One of the most damaging accusations levelled at Dyson in his time as Director of the Royal College of Music concerned his attitude towards its library and valuable collection of musical instruments and portraits. The College had amassed a nationally important research library beginning in 1883 with the purchase (by subscription) of the entire library of the Sacred Harmonic Society, including its cases and stacks. In addition, Queen Victoria gave the College the complete library of the Concerts of Ancient Musick, the first ‘early music’ series in the world of which Prince Albert was the last director (they ended in...

  19. CHAPTER 14 Royal College of Music, 1947–52: Rebuilding, Development and Endgames
    (pp. 291-321)

    The winter of 1947 was one of the most severe on record. The College suffered for a particularly bad fortnight in sub-zero temperatures. As in the war, life went on as normal. Nothing was cancelled, nothing changed. But the event was notable. ‘It was a fine triumph of will and devotion’, said Dyson. ‘Almost equally heroic were the concert audiences. I was one of the weak ones who sat swathed in rugs.’¹ He went on: ‘the effect of this blizzard was in some ways like the effect of the air-raids during the war. The challenge of danger and discomfort seems...

  20. CHAPTER 15 Major Works, 1948–52
    (pp. 322-340)

    Dyson composed steadily throughout his years at the RCM. He set aside time each morning to compose and, together with the vacation periods, managed to maintain a steady output throughout his busy years as Director. Even through the war years he wrote some of his largest-scale works. Having concentrated on the story of his RCM years in the last four chapters, we shall now survey the varied works written during this time marking the high point of his maturity. These are theConcerto da Camerafor string orchestra (1948), Part II ofQuo Vadis?(1948),Four Songs for Sailors(1948),Concerto...

  21. CHAPTER 16 Return to Winchester and Retirement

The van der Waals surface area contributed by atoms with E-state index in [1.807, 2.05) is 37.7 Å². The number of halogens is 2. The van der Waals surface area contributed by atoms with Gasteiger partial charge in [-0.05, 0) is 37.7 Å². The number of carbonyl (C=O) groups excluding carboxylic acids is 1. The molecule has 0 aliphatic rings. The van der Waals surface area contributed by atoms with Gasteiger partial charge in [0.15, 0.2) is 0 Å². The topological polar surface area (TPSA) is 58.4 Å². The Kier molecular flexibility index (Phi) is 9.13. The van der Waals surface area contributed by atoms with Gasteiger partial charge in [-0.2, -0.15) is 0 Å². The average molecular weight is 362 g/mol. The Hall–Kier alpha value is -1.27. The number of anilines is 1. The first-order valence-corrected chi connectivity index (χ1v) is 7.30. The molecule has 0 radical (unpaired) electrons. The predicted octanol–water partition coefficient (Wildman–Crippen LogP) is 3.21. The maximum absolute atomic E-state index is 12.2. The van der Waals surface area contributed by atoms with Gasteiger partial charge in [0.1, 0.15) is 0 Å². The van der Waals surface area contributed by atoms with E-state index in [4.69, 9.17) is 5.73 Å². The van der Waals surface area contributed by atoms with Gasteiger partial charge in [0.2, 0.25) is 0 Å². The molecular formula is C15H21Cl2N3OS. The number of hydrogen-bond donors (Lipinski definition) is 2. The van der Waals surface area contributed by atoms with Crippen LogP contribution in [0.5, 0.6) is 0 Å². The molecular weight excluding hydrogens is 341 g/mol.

(pp. 341-361)

    We have two interesting bits of news. First, the Council of the College has been very generous about my pension, and in spite of my urging them to be more circumspect, they have promised me £1500 a year in retirement, which is about 3/3 of my pay and more than I had my claim to for 15 years service.

    Secondly, we ran down to Winchester two days ago to look at a house that won’t do, and accidentally found one that well might. It is in St. James Terrace, which you may remember is just above the railway up the...

  22. CHAPTER 17 Carnegie Trust, Final Works And Endings
    (pp. 362-396)

    In 1955 Dyson became Chairman of the Carnegie UK Trust. In another letter to his son he wrote:

    … now that I have become Chairman of the Carnegie Trust, there are a whole lot of responsibilities and events which will keep me interested and occupied outside music and Winchester. I am going to Dublin to see the village halls we have built in rural areas in Eire, and to open a new one. And mummy and I have several pleasant Trust functions to attend this summer in widely varied and separated places.¹

    The Carnegie Trust was a source of real...

  23. Bibliography
    (pp. 397-401)
  24. Appendixes

    • APPENDIX 1 List of Dyson’s Works
      (pp. 402-412)
    • APPENDIX 2 Texts Set by Dyson
      (pp. 413-415)
    • APPENDIX 3 The Canterbury Pilgrims: 35 Performances Conducted by Dyson, 1931–60
      (pp. 416-416)
    • APPENDIX 4 Select Bibliography
      (pp. 417-418)
    • APPENDIX 5 Discography
      (pp. 419-429)
  25. Index of Dyson’s Works
    (pp. 430-431)
  26. General Index
    (pp. 432-450)
  27. Back Matter
    (pp. 451-451)